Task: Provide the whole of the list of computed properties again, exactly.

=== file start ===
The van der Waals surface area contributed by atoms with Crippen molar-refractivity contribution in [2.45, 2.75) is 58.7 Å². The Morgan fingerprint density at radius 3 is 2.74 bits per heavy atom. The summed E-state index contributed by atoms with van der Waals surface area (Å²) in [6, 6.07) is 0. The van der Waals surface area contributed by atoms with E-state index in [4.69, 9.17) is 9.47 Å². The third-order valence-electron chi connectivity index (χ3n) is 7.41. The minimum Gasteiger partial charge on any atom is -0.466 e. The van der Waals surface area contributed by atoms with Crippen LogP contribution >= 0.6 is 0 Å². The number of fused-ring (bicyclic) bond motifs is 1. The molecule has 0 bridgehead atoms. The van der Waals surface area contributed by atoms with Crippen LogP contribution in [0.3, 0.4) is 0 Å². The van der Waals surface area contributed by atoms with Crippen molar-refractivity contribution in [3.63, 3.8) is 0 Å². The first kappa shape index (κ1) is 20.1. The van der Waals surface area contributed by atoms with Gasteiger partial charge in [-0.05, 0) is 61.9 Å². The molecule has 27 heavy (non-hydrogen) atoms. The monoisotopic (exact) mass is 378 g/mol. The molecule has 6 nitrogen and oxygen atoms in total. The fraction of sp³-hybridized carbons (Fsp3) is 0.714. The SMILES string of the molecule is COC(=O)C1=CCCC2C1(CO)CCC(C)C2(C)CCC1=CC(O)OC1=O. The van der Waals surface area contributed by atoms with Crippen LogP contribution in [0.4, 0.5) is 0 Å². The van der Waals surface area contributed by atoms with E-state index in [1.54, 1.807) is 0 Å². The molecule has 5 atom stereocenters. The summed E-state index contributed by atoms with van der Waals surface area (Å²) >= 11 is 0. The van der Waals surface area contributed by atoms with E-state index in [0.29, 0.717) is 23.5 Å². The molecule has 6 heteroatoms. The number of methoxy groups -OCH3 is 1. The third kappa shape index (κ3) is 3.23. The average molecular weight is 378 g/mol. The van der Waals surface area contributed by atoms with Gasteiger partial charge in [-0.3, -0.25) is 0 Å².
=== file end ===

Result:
The van der Waals surface area contributed by atoms with Crippen molar-refractivity contribution in [2.45, 2.75) is 58.7 Å². The Morgan fingerprint density at radius 3 is 2.74 bits per heavy atom. The summed E-state index contributed by atoms with van der Waals surface area (Å²) in [6, 6.07) is 0. The van der Waals surface area contributed by atoms with E-state index in [4.69, 9.17) is 9.47 Å². The third-order valence-electron chi connectivity index (χ3n) is 7.41. The minimum Gasteiger partial charge on any atom is -0.466 e. The van der Waals surface area contributed by atoms with Crippen LogP contribution >= 0.6 is 0 Å². The number of fused-ring (bicyclic) bond motifs is 1. The molecule has 0 bridgehead atoms. The van der Waals surface area contributed by atoms with Crippen LogP contribution in [0.3, 0.4) is 0 Å². The van der Waals surface area contributed by atoms with Crippen molar-refractivity contribution in [3.63, 3.8) is 0 Å². The first kappa shape index (κ1) is 20.1. The van der Waals surface area contributed by atoms with Gasteiger partial charge in [-0.05, 0) is 61.9 Å². The molecule has 27 heavy (non-hydrogen) atoms. The monoisotopic (exact) mass is 378 g/mol. The molecule has 6 nitrogen and oxygen atoms in total. The fraction of sp³-hybridized carbons (Fsp3) is 0.714. The SMILES string of the molecule is COC(=O)C1=CCCC2C1(CO)CCC(C)C2(C)CCC1=CC(O)OC1=O. The van der Waals surface area contributed by atoms with Crippen LogP contribution in [0.4, 0.5) is 0 Å². The van der Waals surface area contributed by atoms with E-state index in [1.54, 1.807) is 0 Å². The molecule has 5 atom stereocenters. The summed E-state index contributed by atoms with van der Waals surface area (Å²) >= 11 is 0. The van der Waals surface area contributed by atoms with E-state index in [0.29, 0.717) is 23.5 Å². The molecule has 6 heteroatoms. The number of methoxy groups -OCH3 is 1. The third kappa shape index (κ3) is 3.23. The average molecular weight is 378 g/mol. The van der Waals surface area contributed by atoms with Gasteiger partial charge in [-0.3, -0.25) is 0 Å².